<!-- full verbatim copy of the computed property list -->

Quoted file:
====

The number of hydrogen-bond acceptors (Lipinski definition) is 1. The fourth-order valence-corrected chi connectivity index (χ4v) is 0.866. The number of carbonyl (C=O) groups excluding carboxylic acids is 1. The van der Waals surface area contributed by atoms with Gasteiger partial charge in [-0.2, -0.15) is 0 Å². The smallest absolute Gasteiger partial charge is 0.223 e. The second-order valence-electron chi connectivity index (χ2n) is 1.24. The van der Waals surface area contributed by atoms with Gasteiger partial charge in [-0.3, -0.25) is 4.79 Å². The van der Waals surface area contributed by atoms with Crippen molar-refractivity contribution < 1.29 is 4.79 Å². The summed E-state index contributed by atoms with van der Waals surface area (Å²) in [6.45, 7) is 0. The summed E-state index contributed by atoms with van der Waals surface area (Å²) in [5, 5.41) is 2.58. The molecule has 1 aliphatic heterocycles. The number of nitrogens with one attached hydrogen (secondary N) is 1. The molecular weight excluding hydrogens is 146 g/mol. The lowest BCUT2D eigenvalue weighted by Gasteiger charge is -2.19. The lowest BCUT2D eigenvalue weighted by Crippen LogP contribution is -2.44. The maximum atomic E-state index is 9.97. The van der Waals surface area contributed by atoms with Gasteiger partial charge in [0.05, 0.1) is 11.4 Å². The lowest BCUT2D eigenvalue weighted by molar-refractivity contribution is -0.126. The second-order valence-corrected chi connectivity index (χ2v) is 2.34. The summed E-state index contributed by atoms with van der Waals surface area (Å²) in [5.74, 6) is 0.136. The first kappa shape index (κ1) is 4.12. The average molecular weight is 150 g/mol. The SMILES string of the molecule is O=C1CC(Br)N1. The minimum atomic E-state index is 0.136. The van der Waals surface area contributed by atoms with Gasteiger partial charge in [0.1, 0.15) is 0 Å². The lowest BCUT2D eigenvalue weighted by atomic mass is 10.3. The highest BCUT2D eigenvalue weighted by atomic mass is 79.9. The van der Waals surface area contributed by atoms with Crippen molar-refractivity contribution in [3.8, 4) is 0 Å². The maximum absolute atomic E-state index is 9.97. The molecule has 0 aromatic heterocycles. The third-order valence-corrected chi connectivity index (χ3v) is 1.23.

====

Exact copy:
The number of hydrogen-bond acceptors (Lipinski definition) is 1. The fourth-order valence-corrected chi connectivity index (χ4v) is 0.866. The number of carbonyl (C=O) groups excluding carboxylic acids is 1. The van der Waals surface area contributed by atoms with Gasteiger partial charge in [-0.2, -0.15) is 0 Å². The smallest absolute Gasteiger partial charge is 0.223 e. The second-order valence-electron chi connectivity index (χ2n) is 1.24. The van der Waals surface area contributed by atoms with Gasteiger partial charge in [-0.3, -0.25) is 4.79 Å². The van der Waals surface area contributed by atoms with Crippen molar-refractivity contribution < 1.29 is 4.79 Å². The summed E-state index contributed by atoms with van der Waals surface area (Å²) in [6.45, 7) is 0. The summed E-state index contributed by atoms with van der Waals surface area (Å²) in [5, 5.41) is 2.58. The molecule has 1 aliphatic heterocycles. The number of nitrogens with one attached hydrogen (secondary N) is 1. The molecular weight excluding hydrogens is 146 g/mol. The lowest BCUT2D eigenvalue weighted by Gasteiger charge is -2.19. The lowest BCUT2D eigenvalue weighted by Crippen LogP contribution is -2.44. The maximum atomic E-state index is 9.97. The van der Waals surface area contributed by atoms with Gasteiger partial charge in [0.05, 0.1) is 11.4 Å². The lowest BCUT2D eigenvalue weighted by molar-refractivity contribution is -0.126. The second-order valence-corrected chi connectivity index (χ2v) is 2.34. The summed E-state index contributed by atoms with van der Waals surface area (Å²) in [5.74, 6) is 0.136. The first kappa shape index (κ1) is 4.12. The average molecular weight is 150 g/mol. The SMILES string of the molecule is O=C1CC(Br)N1. The minimum atomic E-state index is 0.136. The van der Waals surface area contributed by atoms with Gasteiger partial charge in [0.1, 0.15) is 0 Å². The lowest BCUT2D eigenvalue weighted by atomic mass is 10.3. The highest BCUT2D eigenvalue weighted by atomic mass is 79.9. The van der Waals surface area contributed by atoms with Crippen molar-refractivity contribution in [3.8, 4) is 0 Å². The maximum absolute atomic E-state index is 9.97. The molecule has 0 aromatic heterocycles. The third-order valence-corrected chi connectivity index (χ3v) is 1.23.